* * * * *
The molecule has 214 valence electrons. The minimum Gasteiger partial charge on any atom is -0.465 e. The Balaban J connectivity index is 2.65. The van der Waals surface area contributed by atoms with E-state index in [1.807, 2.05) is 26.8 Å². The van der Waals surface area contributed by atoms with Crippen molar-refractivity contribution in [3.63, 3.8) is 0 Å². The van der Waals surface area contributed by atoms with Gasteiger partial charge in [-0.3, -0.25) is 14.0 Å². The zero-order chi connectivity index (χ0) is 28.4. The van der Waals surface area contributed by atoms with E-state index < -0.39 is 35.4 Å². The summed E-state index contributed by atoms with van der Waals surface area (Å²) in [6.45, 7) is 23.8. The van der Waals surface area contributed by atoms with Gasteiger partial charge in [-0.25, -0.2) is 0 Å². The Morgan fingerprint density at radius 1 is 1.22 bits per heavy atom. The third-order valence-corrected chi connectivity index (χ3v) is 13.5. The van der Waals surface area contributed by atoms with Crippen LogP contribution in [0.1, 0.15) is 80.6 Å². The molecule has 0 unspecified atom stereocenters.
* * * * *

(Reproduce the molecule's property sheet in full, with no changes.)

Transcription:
The molecule has 214 valence electrons. The minimum Gasteiger partial charge on any atom is -0.465 e. The Balaban J connectivity index is 2.65. The van der Waals surface area contributed by atoms with E-state index in [1.807, 2.05) is 26.8 Å². The van der Waals surface area contributed by atoms with Crippen molar-refractivity contribution in [3.63, 3.8) is 0 Å². The van der Waals surface area contributed by atoms with Gasteiger partial charge in [-0.3, -0.25) is 14.0 Å². The zero-order chi connectivity index (χ0) is 28.4. The van der Waals surface area contributed by atoms with E-state index < -0.39 is 35.4 Å². The summed E-state index contributed by atoms with van der Waals surface area (Å²) in [6.45, 7) is 23.8. The van der Waals surface area contributed by atoms with Gasteiger partial charge in [-0.25, -0.2) is 0 Å². The Morgan fingerprint density at radius 1 is 1.22 bits per heavy atom. The third-order valence-corrected chi connectivity index (χ3v) is 13.5. The van der Waals surface area contributed by atoms with Crippen LogP contribution in [0.1, 0.15) is 80.6 Å². The molecule has 0 unspecified atom stereocenters.